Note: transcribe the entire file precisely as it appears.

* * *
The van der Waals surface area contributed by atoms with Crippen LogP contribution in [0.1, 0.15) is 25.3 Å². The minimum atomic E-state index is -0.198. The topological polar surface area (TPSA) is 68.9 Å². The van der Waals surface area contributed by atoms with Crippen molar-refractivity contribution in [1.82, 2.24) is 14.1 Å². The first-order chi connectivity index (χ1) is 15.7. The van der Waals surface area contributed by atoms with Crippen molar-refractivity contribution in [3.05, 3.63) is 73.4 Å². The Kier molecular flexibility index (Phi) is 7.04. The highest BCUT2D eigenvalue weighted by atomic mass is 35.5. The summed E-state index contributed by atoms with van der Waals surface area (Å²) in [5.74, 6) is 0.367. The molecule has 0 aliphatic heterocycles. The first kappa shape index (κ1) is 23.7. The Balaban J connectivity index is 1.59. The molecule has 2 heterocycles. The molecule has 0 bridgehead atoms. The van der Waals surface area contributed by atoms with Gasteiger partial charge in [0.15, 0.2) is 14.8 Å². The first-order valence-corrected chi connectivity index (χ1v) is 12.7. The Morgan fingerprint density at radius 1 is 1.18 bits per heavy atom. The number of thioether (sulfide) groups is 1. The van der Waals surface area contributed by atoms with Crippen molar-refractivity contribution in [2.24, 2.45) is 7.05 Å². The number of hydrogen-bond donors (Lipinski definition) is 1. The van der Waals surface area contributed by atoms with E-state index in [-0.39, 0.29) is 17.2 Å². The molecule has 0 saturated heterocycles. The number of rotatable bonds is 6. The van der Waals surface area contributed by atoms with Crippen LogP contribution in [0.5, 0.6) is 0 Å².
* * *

The van der Waals surface area contributed by atoms with Crippen LogP contribution in [0.1, 0.15) is 25.3 Å². The minimum atomic E-state index is -0.198. The topological polar surface area (TPSA) is 68.9 Å². The van der Waals surface area contributed by atoms with Crippen molar-refractivity contribution in [1.82, 2.24) is 14.1 Å². The first-order chi connectivity index (χ1) is 15.7. The van der Waals surface area contributed by atoms with Crippen molar-refractivity contribution in [3.05, 3.63) is 73.4 Å². The Kier molecular flexibility index (Phi) is 7.04. The highest BCUT2D eigenvalue weighted by atomic mass is 35.5. The summed E-state index contributed by atoms with van der Waals surface area (Å²) in [5.74, 6) is 0.367. The molecule has 0 aliphatic heterocycles. The first kappa shape index (κ1) is 23.7. The Balaban J connectivity index is 1.59. The molecule has 2 heterocycles. The molecule has 0 bridgehead atoms. The van der Waals surface area contributed by atoms with Gasteiger partial charge in [0.15, 0.2) is 14.8 Å². The first-order valence-corrected chi connectivity index (χ1v) is 12.7. The Morgan fingerprint density at radius 1 is 1.18 bits per heavy atom. The number of thioether (sulfide) groups is 1. The van der Waals surface area contributed by atoms with Crippen molar-refractivity contribution in [2.24, 2.45) is 7.05 Å². The number of hydrogen-bond donors (Lipinski definition) is 1. The van der Waals surface area contributed by atoms with E-state index in [-0.39, 0.29) is 17.2 Å². The molecule has 0 saturated heterocycles. The number of rotatable bonds is 6. The van der Waals surface area contributed by atoms with Crippen LogP contribution in [0.5, 0.6) is 0 Å².